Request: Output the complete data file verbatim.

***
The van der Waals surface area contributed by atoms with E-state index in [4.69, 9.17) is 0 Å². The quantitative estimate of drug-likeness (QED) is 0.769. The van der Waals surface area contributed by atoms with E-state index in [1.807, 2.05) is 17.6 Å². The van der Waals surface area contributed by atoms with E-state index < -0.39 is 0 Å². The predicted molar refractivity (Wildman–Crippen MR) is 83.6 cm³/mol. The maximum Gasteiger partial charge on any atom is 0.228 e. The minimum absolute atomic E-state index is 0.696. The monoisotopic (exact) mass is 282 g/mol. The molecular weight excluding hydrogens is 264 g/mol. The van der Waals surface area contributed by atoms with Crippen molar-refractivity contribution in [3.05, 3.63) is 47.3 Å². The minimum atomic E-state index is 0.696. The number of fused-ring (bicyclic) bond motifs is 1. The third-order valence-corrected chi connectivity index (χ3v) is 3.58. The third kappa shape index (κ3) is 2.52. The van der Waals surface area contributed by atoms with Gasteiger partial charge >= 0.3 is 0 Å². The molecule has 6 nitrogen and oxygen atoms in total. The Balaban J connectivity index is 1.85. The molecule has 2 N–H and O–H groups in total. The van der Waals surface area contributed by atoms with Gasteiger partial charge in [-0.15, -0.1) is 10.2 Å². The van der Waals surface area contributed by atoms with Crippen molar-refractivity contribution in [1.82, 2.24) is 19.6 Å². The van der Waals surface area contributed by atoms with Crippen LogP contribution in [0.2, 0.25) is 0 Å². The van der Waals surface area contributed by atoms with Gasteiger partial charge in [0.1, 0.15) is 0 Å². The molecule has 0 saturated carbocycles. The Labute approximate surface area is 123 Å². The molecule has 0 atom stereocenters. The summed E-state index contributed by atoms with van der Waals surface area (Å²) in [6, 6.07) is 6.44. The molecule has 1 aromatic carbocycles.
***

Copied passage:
The van der Waals surface area contributed by atoms with E-state index in [4.69, 9.17) is 0 Å². The quantitative estimate of drug-likeness (QED) is 0.769. The van der Waals surface area contributed by atoms with E-state index in [1.807, 2.05) is 17.6 Å². The van der Waals surface area contributed by atoms with E-state index < -0.39 is 0 Å². The predicted molar refractivity (Wildman–Crippen MR) is 83.6 cm³/mol. The maximum Gasteiger partial charge on any atom is 0.228 e. The minimum absolute atomic E-state index is 0.696. The monoisotopic (exact) mass is 282 g/mol. The molecular weight excluding hydrogens is 264 g/mol. The van der Waals surface area contributed by atoms with Crippen molar-refractivity contribution in [3.05, 3.63) is 47.3 Å². The minimum atomic E-state index is 0.696. The number of fused-ring (bicyclic) bond motifs is 1. The third-order valence-corrected chi connectivity index (χ3v) is 3.58. The third kappa shape index (κ3) is 2.52. The van der Waals surface area contributed by atoms with Gasteiger partial charge >= 0.3 is 0 Å². The molecule has 6 nitrogen and oxygen atoms in total. The Balaban J connectivity index is 1.85. The molecule has 2 N–H and O–H groups in total. The van der Waals surface area contributed by atoms with Gasteiger partial charge in [-0.15, -0.1) is 10.2 Å². The van der Waals surface area contributed by atoms with Crippen molar-refractivity contribution in [1.82, 2.24) is 19.6 Å². The van der Waals surface area contributed by atoms with Crippen LogP contribution in [0.2, 0.25) is 0 Å². The van der Waals surface area contributed by atoms with Gasteiger partial charge in [0.1, 0.15) is 0 Å². The molecule has 0 saturated carbocycles. The Labute approximate surface area is 123 Å². The molecule has 0 atom stereocenters. The summed E-state index contributed by atoms with van der Waals surface area (Å²) in [6, 6.07) is 6.44. The molecule has 1 aromatic carbocycles.